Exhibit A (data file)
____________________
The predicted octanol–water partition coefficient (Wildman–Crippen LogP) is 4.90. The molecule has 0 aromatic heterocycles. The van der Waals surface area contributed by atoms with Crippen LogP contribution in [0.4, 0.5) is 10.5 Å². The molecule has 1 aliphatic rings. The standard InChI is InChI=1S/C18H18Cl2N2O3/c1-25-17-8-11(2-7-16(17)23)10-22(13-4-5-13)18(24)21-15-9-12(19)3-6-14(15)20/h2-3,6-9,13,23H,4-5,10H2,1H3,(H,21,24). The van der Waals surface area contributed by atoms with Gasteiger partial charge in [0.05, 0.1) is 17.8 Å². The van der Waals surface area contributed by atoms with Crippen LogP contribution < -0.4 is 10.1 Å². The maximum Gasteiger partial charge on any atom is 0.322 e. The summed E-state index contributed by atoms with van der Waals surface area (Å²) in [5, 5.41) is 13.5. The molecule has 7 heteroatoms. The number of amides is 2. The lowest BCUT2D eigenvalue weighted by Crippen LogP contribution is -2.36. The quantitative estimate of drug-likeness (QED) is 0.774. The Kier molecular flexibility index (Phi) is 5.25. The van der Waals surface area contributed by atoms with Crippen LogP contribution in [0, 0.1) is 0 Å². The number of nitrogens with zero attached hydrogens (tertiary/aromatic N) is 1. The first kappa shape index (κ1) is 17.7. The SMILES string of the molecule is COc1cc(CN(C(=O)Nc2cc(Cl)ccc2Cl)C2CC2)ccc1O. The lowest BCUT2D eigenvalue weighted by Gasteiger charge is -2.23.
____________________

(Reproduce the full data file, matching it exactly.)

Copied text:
The predicted octanol–water partition coefficient (Wildman–Crippen LogP) is 4.90. The molecule has 0 aromatic heterocycles. The van der Waals surface area contributed by atoms with Crippen LogP contribution in [0.4, 0.5) is 10.5 Å². The molecule has 1 aliphatic rings. The standard InChI is InChI=1S/C18H18Cl2N2O3/c1-25-17-8-11(2-7-16(17)23)10-22(13-4-5-13)18(24)21-15-9-12(19)3-6-14(15)20/h2-3,6-9,13,23H,4-5,10H2,1H3,(H,21,24). The van der Waals surface area contributed by atoms with Gasteiger partial charge in [0.05, 0.1) is 17.8 Å². The van der Waals surface area contributed by atoms with Crippen LogP contribution < -0.4 is 10.1 Å². The maximum Gasteiger partial charge on any atom is 0.322 e. The summed E-state index contributed by atoms with van der Waals surface area (Å²) in [5, 5.41) is 13.5. The molecule has 7 heteroatoms. The number of amides is 2. The lowest BCUT2D eigenvalue weighted by Crippen LogP contribution is -2.36. The quantitative estimate of drug-likeness (QED) is 0.774. The Kier molecular flexibility index (Phi) is 5.25. The van der Waals surface area contributed by atoms with Crippen LogP contribution in [0, 0.1) is 0 Å². The number of nitrogens with zero attached hydrogens (tertiary/aromatic N) is 1. The first kappa shape index (κ1) is 17.7. The SMILES string of the molecule is COc1cc(CN(C(=O)Nc2cc(Cl)ccc2Cl)C2CC2)ccc1O. The lowest BCUT2D eigenvalue weighted by Gasteiger charge is -2.23.